“Artisan” on the menu used to entice diners. Not so much today. And “local” trumps “organic.” Meanwhile, overall restaurant spending is expected to grow.
Interest in where food comes from, as well as changes in restaurant spending, will both drive the foodservice rollercoaster in 2012, according to Mintel’s latest report.
“Overall, restaurant economic prospects for 2012 look positive,” says Eric Giandelone, foodservice director at Chicago-based Mintel. “In spite of the down economy, Mintel estimates that the U.S. restaurant industry will be worth $416.4 billion in 2012, showing that operators really have listened to consumer wants and needs and made appropriate changes.”
In spite of economic conditions, most Mintel respondents (65%) who have visited a restaurant in the past month say they will spend the same amount at restaurants in 2012. Meanwhile, 12% plan to spend more. Of the 12%, the highest percentage of them (59%) say they will spend their extra dollars at a casual restaurant, followed closely by a family restaurant (57%).
Fresh and Local Fare
Vanderbilt Dining is already working on the fall-harvest menu for its third Farm to Fork dinner in September on the grassy grounds near the historic Wyatt Center on the campus of Vanderbilt University in Nashville. Conceived by director Camp Howard, CEC, as a way to showcase the university’s relationships with local farms and dairies, food artisans, chefs and bakers, the family-style dinner served outdoors for 300 students, faculty and staff sells out within a couple of days. Last year, two long tables seating 150 each were preset with Winesap apples, locally baked breads, Kentucky apple butter and Amish pumpkin butter, as well as blackberry-sage water. The aromas of pork chops and zucchini grilling nearby and fresh-from-the-oven caramel-apple bread pudding with sorghum butter sauce added to the sensory experience, as did a local rockabilly band.
Interest in where food comes from and a desire for fresh, unprocessed food will lead more operators to focus on American regionalism. With an increase in nutrition awareness, we can expect to see more double-sided menus, that is, menus providing something for everyone along the nutrition and economic continuums.
“Fresh” is the top-rated menu descriptor that interests Mintel respondents (89%), followed by “made from scratch” (71%) and “real” (67%). In recent years, the term “artisan” has garnered much attention, but seems to be falling out of favor, as it is now the least-favorite menu description with only 28% of people finding it of interest.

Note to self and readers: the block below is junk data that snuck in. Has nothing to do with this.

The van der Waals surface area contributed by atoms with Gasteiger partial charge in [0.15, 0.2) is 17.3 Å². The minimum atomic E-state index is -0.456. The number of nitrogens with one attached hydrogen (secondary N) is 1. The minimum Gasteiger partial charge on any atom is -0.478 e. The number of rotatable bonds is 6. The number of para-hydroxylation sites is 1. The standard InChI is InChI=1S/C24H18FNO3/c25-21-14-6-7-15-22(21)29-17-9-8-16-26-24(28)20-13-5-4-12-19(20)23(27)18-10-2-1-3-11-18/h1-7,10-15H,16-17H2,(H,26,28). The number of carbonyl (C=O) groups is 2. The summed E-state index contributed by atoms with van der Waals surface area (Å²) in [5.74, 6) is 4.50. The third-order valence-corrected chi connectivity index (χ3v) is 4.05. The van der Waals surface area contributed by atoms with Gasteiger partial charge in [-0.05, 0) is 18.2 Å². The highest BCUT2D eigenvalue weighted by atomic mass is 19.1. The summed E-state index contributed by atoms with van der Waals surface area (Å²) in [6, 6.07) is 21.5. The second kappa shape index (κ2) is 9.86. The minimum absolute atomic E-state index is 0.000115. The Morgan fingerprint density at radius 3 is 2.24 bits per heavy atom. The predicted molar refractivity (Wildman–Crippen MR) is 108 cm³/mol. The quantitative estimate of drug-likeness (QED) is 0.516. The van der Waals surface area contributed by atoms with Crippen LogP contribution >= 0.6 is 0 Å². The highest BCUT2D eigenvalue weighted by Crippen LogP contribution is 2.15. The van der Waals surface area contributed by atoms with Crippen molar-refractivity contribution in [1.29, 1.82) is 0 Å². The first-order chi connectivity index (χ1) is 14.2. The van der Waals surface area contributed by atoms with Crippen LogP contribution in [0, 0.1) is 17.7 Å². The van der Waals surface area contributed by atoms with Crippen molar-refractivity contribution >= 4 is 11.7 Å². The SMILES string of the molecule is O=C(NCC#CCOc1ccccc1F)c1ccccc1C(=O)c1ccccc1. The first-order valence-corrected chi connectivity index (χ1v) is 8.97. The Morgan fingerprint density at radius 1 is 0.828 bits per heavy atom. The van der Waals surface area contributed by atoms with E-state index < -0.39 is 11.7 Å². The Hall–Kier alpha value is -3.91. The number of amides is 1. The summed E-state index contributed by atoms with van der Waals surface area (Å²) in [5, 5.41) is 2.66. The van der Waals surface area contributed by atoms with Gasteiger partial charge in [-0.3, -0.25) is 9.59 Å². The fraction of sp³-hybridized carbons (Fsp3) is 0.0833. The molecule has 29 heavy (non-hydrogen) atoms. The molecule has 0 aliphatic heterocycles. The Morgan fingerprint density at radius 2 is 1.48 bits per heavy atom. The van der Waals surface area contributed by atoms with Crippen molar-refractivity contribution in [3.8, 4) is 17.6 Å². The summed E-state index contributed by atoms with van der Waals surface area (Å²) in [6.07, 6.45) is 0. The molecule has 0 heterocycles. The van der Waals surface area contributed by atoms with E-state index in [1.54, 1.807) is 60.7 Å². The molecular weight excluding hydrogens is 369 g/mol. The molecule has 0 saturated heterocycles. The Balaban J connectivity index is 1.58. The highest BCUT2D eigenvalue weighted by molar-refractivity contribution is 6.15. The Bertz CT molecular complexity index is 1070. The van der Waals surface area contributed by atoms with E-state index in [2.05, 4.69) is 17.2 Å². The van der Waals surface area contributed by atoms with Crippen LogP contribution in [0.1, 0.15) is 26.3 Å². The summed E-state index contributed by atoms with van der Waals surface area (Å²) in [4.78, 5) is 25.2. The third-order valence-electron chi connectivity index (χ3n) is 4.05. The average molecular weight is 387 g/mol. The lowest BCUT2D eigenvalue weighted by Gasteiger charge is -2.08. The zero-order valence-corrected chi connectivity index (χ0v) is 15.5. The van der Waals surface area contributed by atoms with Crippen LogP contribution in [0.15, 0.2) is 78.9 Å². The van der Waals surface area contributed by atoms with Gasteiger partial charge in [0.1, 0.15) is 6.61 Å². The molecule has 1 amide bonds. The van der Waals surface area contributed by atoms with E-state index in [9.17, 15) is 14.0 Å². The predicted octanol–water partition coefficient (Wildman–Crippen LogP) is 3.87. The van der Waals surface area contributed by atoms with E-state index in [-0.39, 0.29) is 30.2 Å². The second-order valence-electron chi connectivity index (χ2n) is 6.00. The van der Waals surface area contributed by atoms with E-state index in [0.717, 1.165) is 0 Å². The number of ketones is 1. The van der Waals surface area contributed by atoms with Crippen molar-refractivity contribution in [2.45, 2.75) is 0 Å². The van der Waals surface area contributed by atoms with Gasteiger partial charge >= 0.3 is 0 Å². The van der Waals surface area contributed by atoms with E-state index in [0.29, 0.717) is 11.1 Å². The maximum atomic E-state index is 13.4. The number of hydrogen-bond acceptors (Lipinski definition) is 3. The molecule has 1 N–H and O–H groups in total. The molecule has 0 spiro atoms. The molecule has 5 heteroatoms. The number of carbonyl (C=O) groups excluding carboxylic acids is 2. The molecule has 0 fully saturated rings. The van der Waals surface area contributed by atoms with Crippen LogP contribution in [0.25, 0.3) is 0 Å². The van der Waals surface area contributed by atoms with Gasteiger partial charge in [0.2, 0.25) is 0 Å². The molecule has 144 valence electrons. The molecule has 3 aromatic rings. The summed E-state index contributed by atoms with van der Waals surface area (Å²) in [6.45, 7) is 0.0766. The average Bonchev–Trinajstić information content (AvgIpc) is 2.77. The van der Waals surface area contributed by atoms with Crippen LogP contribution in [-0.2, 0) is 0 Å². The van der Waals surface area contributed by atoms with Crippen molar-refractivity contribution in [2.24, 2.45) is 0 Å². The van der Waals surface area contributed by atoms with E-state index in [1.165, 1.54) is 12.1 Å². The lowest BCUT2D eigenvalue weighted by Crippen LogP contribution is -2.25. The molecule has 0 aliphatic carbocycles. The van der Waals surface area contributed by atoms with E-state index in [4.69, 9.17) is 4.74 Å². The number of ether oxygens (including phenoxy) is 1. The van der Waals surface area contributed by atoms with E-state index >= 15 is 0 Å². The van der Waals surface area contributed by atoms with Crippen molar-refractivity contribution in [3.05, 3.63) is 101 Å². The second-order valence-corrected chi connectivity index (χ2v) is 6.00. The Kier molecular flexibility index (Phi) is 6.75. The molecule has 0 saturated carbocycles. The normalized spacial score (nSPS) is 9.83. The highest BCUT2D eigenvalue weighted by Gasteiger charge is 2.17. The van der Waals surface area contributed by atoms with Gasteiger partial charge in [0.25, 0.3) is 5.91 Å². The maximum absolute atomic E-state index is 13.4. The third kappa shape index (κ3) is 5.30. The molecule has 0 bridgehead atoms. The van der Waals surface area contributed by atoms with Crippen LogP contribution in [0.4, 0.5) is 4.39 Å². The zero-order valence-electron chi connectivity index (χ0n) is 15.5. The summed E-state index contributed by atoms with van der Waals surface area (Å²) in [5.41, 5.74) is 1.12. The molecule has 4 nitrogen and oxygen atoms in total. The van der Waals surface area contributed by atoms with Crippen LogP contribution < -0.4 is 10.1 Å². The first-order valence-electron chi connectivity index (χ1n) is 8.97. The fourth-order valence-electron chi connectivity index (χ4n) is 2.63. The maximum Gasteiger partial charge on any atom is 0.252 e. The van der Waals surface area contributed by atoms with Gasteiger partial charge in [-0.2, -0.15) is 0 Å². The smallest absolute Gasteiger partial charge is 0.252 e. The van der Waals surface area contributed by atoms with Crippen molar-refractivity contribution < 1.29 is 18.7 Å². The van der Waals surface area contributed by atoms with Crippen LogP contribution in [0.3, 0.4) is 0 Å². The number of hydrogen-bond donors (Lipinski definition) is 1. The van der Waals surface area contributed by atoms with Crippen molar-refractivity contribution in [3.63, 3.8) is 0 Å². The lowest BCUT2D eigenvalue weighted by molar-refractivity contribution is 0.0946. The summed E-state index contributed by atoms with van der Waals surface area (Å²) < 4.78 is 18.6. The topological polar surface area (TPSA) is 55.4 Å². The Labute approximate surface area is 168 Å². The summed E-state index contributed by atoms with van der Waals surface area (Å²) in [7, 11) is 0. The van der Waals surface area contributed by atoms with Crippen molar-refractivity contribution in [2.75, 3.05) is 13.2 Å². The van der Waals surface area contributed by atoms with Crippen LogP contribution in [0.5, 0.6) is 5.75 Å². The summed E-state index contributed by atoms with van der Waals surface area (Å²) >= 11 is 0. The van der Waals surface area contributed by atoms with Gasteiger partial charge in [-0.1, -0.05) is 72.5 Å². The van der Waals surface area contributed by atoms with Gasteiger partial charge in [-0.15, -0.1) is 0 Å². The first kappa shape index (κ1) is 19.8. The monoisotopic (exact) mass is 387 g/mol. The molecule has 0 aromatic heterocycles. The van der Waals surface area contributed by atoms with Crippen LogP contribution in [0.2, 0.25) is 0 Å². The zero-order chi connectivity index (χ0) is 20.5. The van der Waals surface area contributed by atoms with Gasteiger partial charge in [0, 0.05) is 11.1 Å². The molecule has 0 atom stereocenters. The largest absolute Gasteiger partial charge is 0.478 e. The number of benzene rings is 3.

It seems like just yesterday “natural/organic” was the hot ticket, but “local” is quickly becoming a consumer favorite, as locally sourced products are becoming more popular at grocery stores and restaurants alike. According to recent Mintel research, the same is true in the fruit and vegetable industry, with more than half (52%) of consumers reporting that it’s more important to buy local produce than organic options.
Data from Mintel’s Global New Products Database (GNPD) supports this statement, as fruit products with a natural/organic claim have declined 58% between 2008 and 2011, while vegetable product launches with that claim have decreased by 77% during the same time period.
“Natural and organic produce items aren’t completely passé, but local varieties are steadily gaining ground,” says John N. Frank, category manager, CPG food and drink reports at Mintel. “Interestingly enough, senior citizens are even more likely to believe that buying local produce is more important than organic.”
Photo: Vanderbilt University’s second Farm to Fork dinner in September 2011 sold out within hours of being announced, and interspersed local farmers, food artisans and producers among students so that young adults can know better where their foods come from.